SEBI’s move banning ULIPs may trigger a legal battle and postpone IPO insurance plans
April 10, 2010
The move of the Securities and Exchange Board of India (SEBI) to unexpectedly ban 14 major private insurance companies, including SBI Life, ICICI Prudential and Tata AIG, from selling Unit-linked Insurance Plans (ULIPs), will open up legal battles, level the playing field between mutual funds and insurance companies somewhat, slow down the scorching growth of insurance companies and stymie the plans of several insurance companies to go public.
“We are examining all legal options. The matter is certain to end up in the court,” said the head of a large insurance company, reacting to the SEBI move. Curiously, while banning 14 insurance companies, SEBI has left out Life Insurance Corporation of India (LIC), by far India’s largest insurer. LIC is owned by the government and has been used by the government to push through large disinvestments of public sector companies for which public and institutional appetite was lacking.
While passing an order banning ULIPs late on Friday night, SEBI said the entities have not obtained any registration from the regulator though the ULIPs were in the nature of collective investment schemes like mutual funds.
"I hereby direct the entities... not to issue any offer document, advertisement, brochure soliciting money from investors or raise money from investors by way of new or additional subscription for any product (including ULIPs) having an investment component in the nature of mutual funds, till they obtain the requisite certificate of registration from SEBI," said Prashant Saran, wholetime SEBI member in an order.
The insurance companies against whom SEBI passed an order are Aegon Religare Life, Aviva Life, Bajaj Allianz, Bharti AXA, Birla Sunlife, HDFC Standard Life, ING Vysya Life, Kotak Mahindra Old Mutual Life, Max New York Life, Metlife India and Reliance Life, apart from SBI Life, ICICI Prudetial and Tata AIG. The SEBI order will put a brake on the scorching growth of ULIPs, which combine investment with insurance. A few months back, SEBI had sent letters to several life companies asking them why they were selling investment products without its approval. Companies had responded that insurance laws permit them to offer investment product with a life insurance policy. In its final order SEBI said, “I find that the entities by their own admission have stated that there are two components of ULIPs— an insurance component where the risk on the life insurance portion vests with the insurer and the investment component where the risk lies with the investor. This establishes conclusively that UlLIPs are a combination product and the investment component need to be registered with and regulated by SEBI”.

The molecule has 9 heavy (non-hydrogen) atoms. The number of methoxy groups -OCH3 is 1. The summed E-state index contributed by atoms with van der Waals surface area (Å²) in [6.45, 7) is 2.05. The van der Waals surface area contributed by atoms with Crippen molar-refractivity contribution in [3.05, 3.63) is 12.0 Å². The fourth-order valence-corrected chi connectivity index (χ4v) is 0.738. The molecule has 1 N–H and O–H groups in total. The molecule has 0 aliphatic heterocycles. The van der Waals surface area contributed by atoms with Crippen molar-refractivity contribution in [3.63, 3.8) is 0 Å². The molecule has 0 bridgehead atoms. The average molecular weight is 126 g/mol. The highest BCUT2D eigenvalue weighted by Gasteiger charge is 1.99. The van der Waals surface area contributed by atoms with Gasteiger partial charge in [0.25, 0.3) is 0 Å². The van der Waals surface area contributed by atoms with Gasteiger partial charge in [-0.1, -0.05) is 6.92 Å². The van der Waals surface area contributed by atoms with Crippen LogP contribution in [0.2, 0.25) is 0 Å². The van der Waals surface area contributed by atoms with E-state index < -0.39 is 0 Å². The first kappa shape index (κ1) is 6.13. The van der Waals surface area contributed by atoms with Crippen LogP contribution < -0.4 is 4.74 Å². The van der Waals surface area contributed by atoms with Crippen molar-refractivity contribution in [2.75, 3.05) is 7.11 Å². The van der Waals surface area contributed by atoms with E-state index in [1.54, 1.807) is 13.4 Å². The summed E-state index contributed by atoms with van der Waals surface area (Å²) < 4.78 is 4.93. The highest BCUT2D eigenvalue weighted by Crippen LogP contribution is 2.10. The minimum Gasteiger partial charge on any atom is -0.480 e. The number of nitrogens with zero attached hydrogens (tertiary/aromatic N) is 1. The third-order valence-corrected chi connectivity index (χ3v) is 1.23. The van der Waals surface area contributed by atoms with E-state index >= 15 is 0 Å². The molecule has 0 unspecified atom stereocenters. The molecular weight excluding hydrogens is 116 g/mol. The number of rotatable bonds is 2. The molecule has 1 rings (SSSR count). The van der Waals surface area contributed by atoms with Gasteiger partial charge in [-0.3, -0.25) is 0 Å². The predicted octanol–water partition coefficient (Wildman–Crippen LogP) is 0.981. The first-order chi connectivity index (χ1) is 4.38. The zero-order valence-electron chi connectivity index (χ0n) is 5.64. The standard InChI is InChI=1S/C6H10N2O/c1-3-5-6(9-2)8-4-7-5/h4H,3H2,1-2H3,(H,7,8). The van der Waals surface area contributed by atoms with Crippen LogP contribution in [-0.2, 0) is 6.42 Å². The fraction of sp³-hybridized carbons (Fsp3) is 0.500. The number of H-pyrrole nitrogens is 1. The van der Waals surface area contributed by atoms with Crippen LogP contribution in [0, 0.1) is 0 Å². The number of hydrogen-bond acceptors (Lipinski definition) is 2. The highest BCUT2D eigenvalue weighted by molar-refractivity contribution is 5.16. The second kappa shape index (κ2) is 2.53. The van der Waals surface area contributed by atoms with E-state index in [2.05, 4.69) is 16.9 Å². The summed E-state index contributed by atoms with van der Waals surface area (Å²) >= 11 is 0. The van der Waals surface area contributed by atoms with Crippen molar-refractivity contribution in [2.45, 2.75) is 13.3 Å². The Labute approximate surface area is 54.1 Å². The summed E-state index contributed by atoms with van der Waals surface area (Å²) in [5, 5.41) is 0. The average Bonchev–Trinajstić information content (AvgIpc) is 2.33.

ULIPs have been a hot-selling product. The total first-year premium underwritten by the life insurance industry has grown 15% between February 2009 to January 2010. Almost 80%-90% of this comes from ULIPs. Only a small part of this actually ensures insurance cover, inviting charges of mis-selling.
SEBI’s move will halt the plans of life insurance promoters who have sunk in over Rs26,000 crore in capital and would like to extract some of this through public issues. Insurance companies will have to land up in the doorstep of SEBI to have their prospectuses cleared. Even before that they have to win a legal battle of ULIP that now seems inevitable. — Debashis Basu